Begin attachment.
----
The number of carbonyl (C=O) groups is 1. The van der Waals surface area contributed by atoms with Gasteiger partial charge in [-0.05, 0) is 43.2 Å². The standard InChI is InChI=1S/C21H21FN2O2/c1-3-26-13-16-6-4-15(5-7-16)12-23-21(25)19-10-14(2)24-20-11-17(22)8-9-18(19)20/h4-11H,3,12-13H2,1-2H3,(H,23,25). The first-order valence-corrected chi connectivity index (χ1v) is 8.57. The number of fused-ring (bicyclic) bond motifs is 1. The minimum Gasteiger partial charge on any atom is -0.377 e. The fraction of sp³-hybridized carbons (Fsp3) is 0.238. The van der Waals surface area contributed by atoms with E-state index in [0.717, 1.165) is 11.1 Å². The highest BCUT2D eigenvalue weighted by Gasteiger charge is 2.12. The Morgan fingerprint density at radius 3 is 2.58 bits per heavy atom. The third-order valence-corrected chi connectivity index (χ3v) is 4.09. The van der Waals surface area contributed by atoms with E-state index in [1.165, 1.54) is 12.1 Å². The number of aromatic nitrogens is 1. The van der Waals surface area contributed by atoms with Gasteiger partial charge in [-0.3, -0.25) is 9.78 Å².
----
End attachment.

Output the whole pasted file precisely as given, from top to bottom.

The number of carbonyl (C=O) groups is 1. The van der Waals surface area contributed by atoms with Gasteiger partial charge in [-0.05, 0) is 43.2 Å². The standard InChI is InChI=1S/C21H21FN2O2/c1-3-26-13-16-6-4-15(5-7-16)12-23-21(25)19-10-14(2)24-20-11-17(22)8-9-18(19)20/h4-11H,3,12-13H2,1-2H3,(H,23,25). The first-order valence-corrected chi connectivity index (χ1v) is 8.57. The number of fused-ring (bicyclic) bond motifs is 1. The minimum Gasteiger partial charge on any atom is -0.377 e. The fraction of sp³-hybridized carbons (Fsp3) is 0.238. The van der Waals surface area contributed by atoms with E-state index in [0.717, 1.165) is 11.1 Å². The highest BCUT2D eigenvalue weighted by Gasteiger charge is 2.12. The Morgan fingerprint density at radius 3 is 2.58 bits per heavy atom. The third-order valence-corrected chi connectivity index (χ3v) is 4.09. The van der Waals surface area contributed by atoms with E-state index in [1.165, 1.54) is 12.1 Å². The number of aromatic nitrogens is 1. The van der Waals surface area contributed by atoms with Gasteiger partial charge in [-0.3, -0.25) is 9.78 Å².